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Monday, December 22 2014
Psalm 31: Trust In the LORD
"In thee, O LORD, do I put my trust"
The English words trust and true originated from the same ancient Anglo-Saxon word, trow, which meant to rely on the integrity of someone who is being true to you. The logic is simple - it's impossible to trust someone who you know is untruthful in word or deed. The principle of trust and truth are based upon the Ninth Commandment.
"20:16 Thou shalt not bear false witness against thy neighbour." (Exodus 20:16 KJV)
"Trust" is used to translate a number of original words of the Holy Scriptures, including the Hebrew words pronounced kaw-saw, baw-tawkh, and mib-tawkh - all of which mean to take refuge in. King David expressed his trust of the LORD throughout the Psalms in those and other words that profoundly expressed the reason for trust, not merely trust alone. A few examples:
"9:10 And they that know thy name will put their trust in thee: for thou, LORD, hast not forsaken them that seek thee." (Psalm 9:10 KJV)
Many of the trust in the LORD lessons were learned by David from his exposure to the evil behavior of treacherous, godless men who trusted in their dead-end worldly power. David knew exactly why it's always best to "I have hated them that regard lying vanities: but I trust in the LORD."
"31:1 To the chief Musician, A Psalm of David.
This Day In History, December 22
640: The Saracens under Amrou conquered Alexandria, having invaded Egypt two years earlier.
880: Luoyang, eastern capital of the Tang Dynasty, was captured by the rebel leader Huang Chao during the reign of Emperor Xizong.
1135: Stephen of Blois was crowned as the king of England.
1216: Pope Honorius III approved the establishment of the Order of Preachers, more commonly known as the Dominicans.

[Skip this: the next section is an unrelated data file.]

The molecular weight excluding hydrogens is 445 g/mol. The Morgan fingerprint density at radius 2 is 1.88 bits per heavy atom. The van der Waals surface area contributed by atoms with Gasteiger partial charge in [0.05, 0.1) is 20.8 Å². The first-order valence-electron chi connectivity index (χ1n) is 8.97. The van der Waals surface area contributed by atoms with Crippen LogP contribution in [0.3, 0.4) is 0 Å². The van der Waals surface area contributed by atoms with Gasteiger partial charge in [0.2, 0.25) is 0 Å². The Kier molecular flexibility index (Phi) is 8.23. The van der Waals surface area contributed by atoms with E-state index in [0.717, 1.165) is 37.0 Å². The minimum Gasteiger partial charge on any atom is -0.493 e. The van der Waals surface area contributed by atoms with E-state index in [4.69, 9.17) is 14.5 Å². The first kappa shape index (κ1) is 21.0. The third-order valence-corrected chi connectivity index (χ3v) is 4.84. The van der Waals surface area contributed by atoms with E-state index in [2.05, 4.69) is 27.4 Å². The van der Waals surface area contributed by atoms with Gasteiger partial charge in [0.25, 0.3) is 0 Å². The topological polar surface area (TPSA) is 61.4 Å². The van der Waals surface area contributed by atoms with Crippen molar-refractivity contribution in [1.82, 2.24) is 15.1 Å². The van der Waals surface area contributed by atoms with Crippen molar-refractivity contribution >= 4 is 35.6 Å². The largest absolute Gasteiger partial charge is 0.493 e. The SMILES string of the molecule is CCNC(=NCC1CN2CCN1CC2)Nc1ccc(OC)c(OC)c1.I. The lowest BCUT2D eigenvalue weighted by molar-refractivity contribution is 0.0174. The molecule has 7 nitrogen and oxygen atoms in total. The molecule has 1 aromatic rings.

1681: New England colonists revoked a 22 year-old ban on Christmas celebrations; the ban on the pagan-based festival was soon observed again (listen to our Sermon The Ho-Ho Hoax).
1715: James Stuart, the "Old Pretender" and claimant to the British throne, landed at Peterhead from exile in France to start a rebellion.
1769: The Sino-Burmese War (1765-1769) ended.
1790: The Turkish fortress of Izmail was captured by Alexander Suvorov and his Russian armies.
1807: The U.S. Congress passed the Embargo Act. While it banned all U.S. trade with all other countries, it was directed primarily at Britain and France. The Act was repealed a few years later due to the devastating effect that isolationism had on the U.S. economy itself i.e. it "defended" jobs and business that were negatively affected by competition from imports, but it destroyed the many U.S. jobs and businesses that were dependent upon exports.
1851: India's first freight train began service in Roorkee, India.
1885: Ito- Hirobumi, a samurai warrior, became the first Prime Minister of Japan.
1894: Alfred Dreyfus, French artillery officer, was convicted of selling secrets to Germany and sentenced to imprisonment on Devils Island. He was completely exonerated in 1906.
1896: An arbitration tribunal in Paris ruled that the Bering Sea (a vast area of the north Pacific Ocean between the continents of Asia and North America was international waters, not a U.S. possession.
1942: After his Nazi air force consistently lost to the Royal Air Force in air combat over Britain, Adolf Hitler signed an order to develop rockets as a weapon that could be safely launched from Europe onto Britain (beginning the modern age of combat-from-a-desk, "push button" no-courage-required warfare).
1968: The 82-man crew of the U.S. spy ship Pueblo were released after being seized by North Korea. The ship itself remains in North Korea to this day.
1988: A Pan Am 747 airliner was blown up by a terrorist bomb over Lockerbie, Scotland. All 295 people on board, and 11 people on the ground, were killed.
1989: A revolution in Romania overthrew communist leader Nicolea Ceausescu after 23 years as president.
1990: Former "Solidarity" union leader Lech Walesa became Poland's President.